Anticancer Topoisomerase Inhibitors

Topoisomerase inhibitors are important drugs used alongside other medicines in the treatment of a wide range of cancers. Here, we review the fundamental pharmacology – classes, indications, mechanism, side effects, and clinical factors – you need to know about anticancer topoisomerase inhibitors.

First, we need to ask: what are “topoisomerases?”

Topoisomerases are enzymes required for cell replication and growth. They break and rejoin DNA strands, helping in new cell formation. These enzymes control DNA structural changes by catalyzing the breakage and rejoining of the DNA phosphodiester backbone during the normal cell cycle. Topoisomerases also play a role in DNA replication, transcription, repair and chromatin assembly by forming a temporary single or doubled strand breaks in DNA.

There are two main kinds of topoisomerase enzyme: type I and type II.

Topoisomerase I breaks one strand of the DNA helix to relax the molecule ahead of the replication fork, hence decreasing torsional strain, while topoisomerase II breaks both strands of DNA and helps in the uncoiling phase. This let the strands pass through one another to control the supercoiling process. After cutting DNA strands, cell repair or replication takes place and the strands are coiled back.

Camptothecin was isolated from a Chinese tree and showed antileukemic activity by targeting topoisomerase I. Campthotecin and its derivates exert actions only on topoisomerase I, while podophyllotoxin derivatives target topoisomerase II. Topoisomerase I is extracted from the bark of Campthoteca accuminata tree. Topoisomerase II is extracted from podophyllotoxin present in American mayapple.

Classes and indications

Let’s now take a few moments to review these two drug classes in more detail – and what primary indications they are used to treat.

Topoisomerase I inhibitors

  • Irinotecan – colorectal cancer
  • Topotecan – acute myeloid leukemia, prostate cancer

Topoisomerase II inhibitors

  • Etoposide – small cell lung cancer, testicular cancer
  • Doxorubicin: acute myeloid leukemia, acute lymphoblastic leukemia, breast cancer, stomach cancer, non-Hodgkin’s lymphoma, Hodgkin’s lymphoma, neuroblastoma, soft and bone sarcoma, small cell lung cancer, Wilm’s tumor, thyroid cancer, bladder cancer
  • Mitoxantrone – prostate cancer, acute myeloid leukemia (mitoxantrone is also used in the treatment of relapsing multiple sclerosis)
  • Teniposide – acute lymphoblastic leukemia in children
  • Valrubicin – BCG-resistant bladder cancer (valrubicin)
  • Epirubicin – breast cancer
  • Daunorubicin – leukemia – both acute lymphocytic and non-lymphocytic
  • Idarubicin – acute myeloid leukemia

Mechanism of action

Topoisomerase inhibitors inhibit the action of enzymes called topoisomerases, enzymes responsible for cell growth.

These medicines kill cancerous cells by blocking the resealing step of DNA replication – interrupting the essential cellular processes of DNA replication, RNA transcription and DNA damage repair. Inducing DNA damage is a powerful means to induce apoptosis – or, programmed cell death.

Topoisomerase I inhibitors are S phase-specific drugs. Since topoisomerase relieves torsional strain in DNA, topoisomerase inhibitors bind to the enzyme-DNA complex and prevent religation of single-strand breaks.

Topoisomerase II inhibitors block cell division in the late S and G2 phases of the cell cycle – binding to the enzyme-DNA complex, making it susceptible to irreversible double-strand breaks.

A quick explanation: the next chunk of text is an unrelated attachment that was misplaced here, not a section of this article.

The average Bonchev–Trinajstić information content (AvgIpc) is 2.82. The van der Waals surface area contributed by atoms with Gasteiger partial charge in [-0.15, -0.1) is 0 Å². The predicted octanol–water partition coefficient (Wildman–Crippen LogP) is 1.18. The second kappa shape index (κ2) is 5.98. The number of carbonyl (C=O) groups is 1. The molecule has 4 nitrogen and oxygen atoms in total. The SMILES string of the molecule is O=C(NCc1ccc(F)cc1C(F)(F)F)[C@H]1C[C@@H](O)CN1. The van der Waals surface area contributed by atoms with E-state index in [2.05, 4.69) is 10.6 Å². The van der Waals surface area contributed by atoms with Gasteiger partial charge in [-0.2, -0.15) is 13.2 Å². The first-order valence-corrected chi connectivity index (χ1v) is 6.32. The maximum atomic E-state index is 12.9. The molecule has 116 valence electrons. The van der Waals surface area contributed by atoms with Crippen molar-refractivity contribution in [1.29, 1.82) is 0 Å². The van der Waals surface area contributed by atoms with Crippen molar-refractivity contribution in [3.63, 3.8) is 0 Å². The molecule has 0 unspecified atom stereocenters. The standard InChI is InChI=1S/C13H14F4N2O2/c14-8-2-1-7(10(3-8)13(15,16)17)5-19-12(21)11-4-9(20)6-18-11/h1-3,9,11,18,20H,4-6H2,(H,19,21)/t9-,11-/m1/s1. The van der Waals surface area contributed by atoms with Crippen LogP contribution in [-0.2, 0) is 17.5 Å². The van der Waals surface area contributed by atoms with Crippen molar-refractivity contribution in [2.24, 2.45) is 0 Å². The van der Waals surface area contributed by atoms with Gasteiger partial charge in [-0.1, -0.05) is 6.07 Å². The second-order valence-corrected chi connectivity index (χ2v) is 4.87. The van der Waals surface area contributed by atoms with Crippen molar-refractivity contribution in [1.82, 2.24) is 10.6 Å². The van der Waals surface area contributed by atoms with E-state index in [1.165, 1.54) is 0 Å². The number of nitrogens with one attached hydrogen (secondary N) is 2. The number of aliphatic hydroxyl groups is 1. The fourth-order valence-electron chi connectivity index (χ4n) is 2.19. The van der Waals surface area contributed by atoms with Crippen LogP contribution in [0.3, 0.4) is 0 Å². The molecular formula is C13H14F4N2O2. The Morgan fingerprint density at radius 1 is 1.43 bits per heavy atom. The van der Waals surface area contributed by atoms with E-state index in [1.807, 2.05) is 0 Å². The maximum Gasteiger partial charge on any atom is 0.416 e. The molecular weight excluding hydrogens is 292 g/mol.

Side effects

As potent anticancer drugs, topoisomerase inhibitors are associated with a wide range of potential side effects, some of which include:

  • Myelosuppression – neutropenia, anemia, thrombocytopenia, increased risk of both infections and septic shock
  • Interstitial lung disease – more common with topotecan
  • Alopecia – because they target newly dividing cells
  • Mucositis
  • Fatigue
  • Loss of appetite
  • Increased risk of other cancers – including leukemias

More specifically:

  • Etoposide and teniposide are associated with life-threatening arrhythmias and hypotension.
  • Irinotecan can cause severe diarrhea because of is anticholinesterase inhibitory activities.
  • Irinotecan is also linked to severe hepatotoxicity.
  • Epirubicin is associated with swelling, rapid weight gain (notably in the face and midsection), and dark urine.

Clinical considerations

When it comes to the clinical pharmacology of anticancer topoisomerase inhibitors, here are some key points to consider:

  • Doxorubicin has a black box warning for myocardial damage. Risk of cardiotoxicity increases if given with trastuzumab.
  • Risk of cardiotoxicity with anthracycline anticancer drugs is reduced if patients are co-administered dexrazoxane. Dexrazoxane is a derivative of EDTA and works to chelates iron and reduce the number of metal ions complexed with anthracycline and, from this, reducing the generation of cardiotoxic superoxide radicals.
  • Doxorubicin should be avoided with other anthracyclines because their combination can predispose patients to acute myelogenous leukemia and myelodysplastic syndrome.
  • Mitoxantrone can cause congestive heart failure, therefore it should be avoided in patients with established heart disease.
  • Epirubicin can cause severe heart failure, therefore it should be avoided in patients with prior myocardial events or established cardiovascular disease.
  • Doxorubicin is a potent vesicant, and can cause tissue necrosis.
  • Live vaccines should be avoided whilst taking these medicines as they increase the risk of severe infection.

That concludes our review of anticancer topoisomerase inhibitors; important medicines used alongside other drugs in the treatment of a wide range of cancers.

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